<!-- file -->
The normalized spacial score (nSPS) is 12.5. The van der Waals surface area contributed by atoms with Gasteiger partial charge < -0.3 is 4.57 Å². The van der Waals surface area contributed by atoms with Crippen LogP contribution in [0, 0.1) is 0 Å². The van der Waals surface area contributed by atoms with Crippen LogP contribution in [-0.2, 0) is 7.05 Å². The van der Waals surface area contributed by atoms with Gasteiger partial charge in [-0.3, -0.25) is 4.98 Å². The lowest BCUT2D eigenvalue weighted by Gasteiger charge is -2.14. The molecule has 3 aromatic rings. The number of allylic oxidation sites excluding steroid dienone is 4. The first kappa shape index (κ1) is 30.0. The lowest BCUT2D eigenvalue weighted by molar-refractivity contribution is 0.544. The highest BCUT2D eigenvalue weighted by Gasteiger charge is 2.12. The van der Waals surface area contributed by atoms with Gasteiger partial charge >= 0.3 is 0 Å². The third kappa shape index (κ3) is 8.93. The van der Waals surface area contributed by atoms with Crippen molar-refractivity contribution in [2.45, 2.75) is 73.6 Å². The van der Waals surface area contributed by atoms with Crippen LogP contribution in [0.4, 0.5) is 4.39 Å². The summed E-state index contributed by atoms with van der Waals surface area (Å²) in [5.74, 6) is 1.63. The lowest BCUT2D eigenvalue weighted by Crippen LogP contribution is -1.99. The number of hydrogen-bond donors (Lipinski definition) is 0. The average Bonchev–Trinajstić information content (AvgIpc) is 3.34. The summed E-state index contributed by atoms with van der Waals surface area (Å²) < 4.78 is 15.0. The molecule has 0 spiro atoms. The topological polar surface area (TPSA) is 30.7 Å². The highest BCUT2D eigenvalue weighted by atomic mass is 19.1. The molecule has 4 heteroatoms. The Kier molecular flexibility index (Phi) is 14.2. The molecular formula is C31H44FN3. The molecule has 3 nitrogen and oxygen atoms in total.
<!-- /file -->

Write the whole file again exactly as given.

The normalized spacial score (nSPS) is 12.5. The van der Waals surface area contributed by atoms with Gasteiger partial charge < -0.3 is 4.57 Å². The van der Waals surface area contributed by atoms with Crippen LogP contribution in [0, 0.1) is 0 Å². The van der Waals surface area contributed by atoms with Crippen LogP contribution in [-0.2, 0) is 7.05 Å². The van der Waals surface area contributed by atoms with Gasteiger partial charge in [-0.3, -0.25) is 4.98 Å². The lowest BCUT2D eigenvalue weighted by Gasteiger charge is -2.14. The molecule has 3 aromatic rings. The number of allylic oxidation sites excluding steroid dienone is 4. The first kappa shape index (κ1) is 30.0. The lowest BCUT2D eigenvalue weighted by molar-refractivity contribution is 0.544. The highest BCUT2D eigenvalue weighted by Gasteiger charge is 2.12. The van der Waals surface area contributed by atoms with Gasteiger partial charge >= 0.3 is 0 Å². The third kappa shape index (κ3) is 8.93. The van der Waals surface area contributed by atoms with Crippen molar-refractivity contribution in [2.45, 2.75) is 73.6 Å². The van der Waals surface area contributed by atoms with Crippen LogP contribution in [0.4, 0.5) is 4.39 Å². The summed E-state index contributed by atoms with van der Waals surface area (Å²) in [5.74, 6) is 1.63. The lowest BCUT2D eigenvalue weighted by Crippen LogP contribution is -1.99. The number of hydrogen-bond donors (Lipinski definition) is 0. The average Bonchev–Trinajstić information content (AvgIpc) is 3.34. The summed E-state index contributed by atoms with van der Waals surface area (Å²) < 4.78 is 15.0. The molecule has 0 spiro atoms. The topological polar surface area (TPSA) is 30.7 Å². The highest BCUT2D eigenvalue weighted by atomic mass is 19.1. The molecule has 4 heteroatoms. The Kier molecular flexibility index (Phi) is 14.2. The molecular formula is C31H44FN3. The molecule has 3 nitrogen and oxygen atoms in total.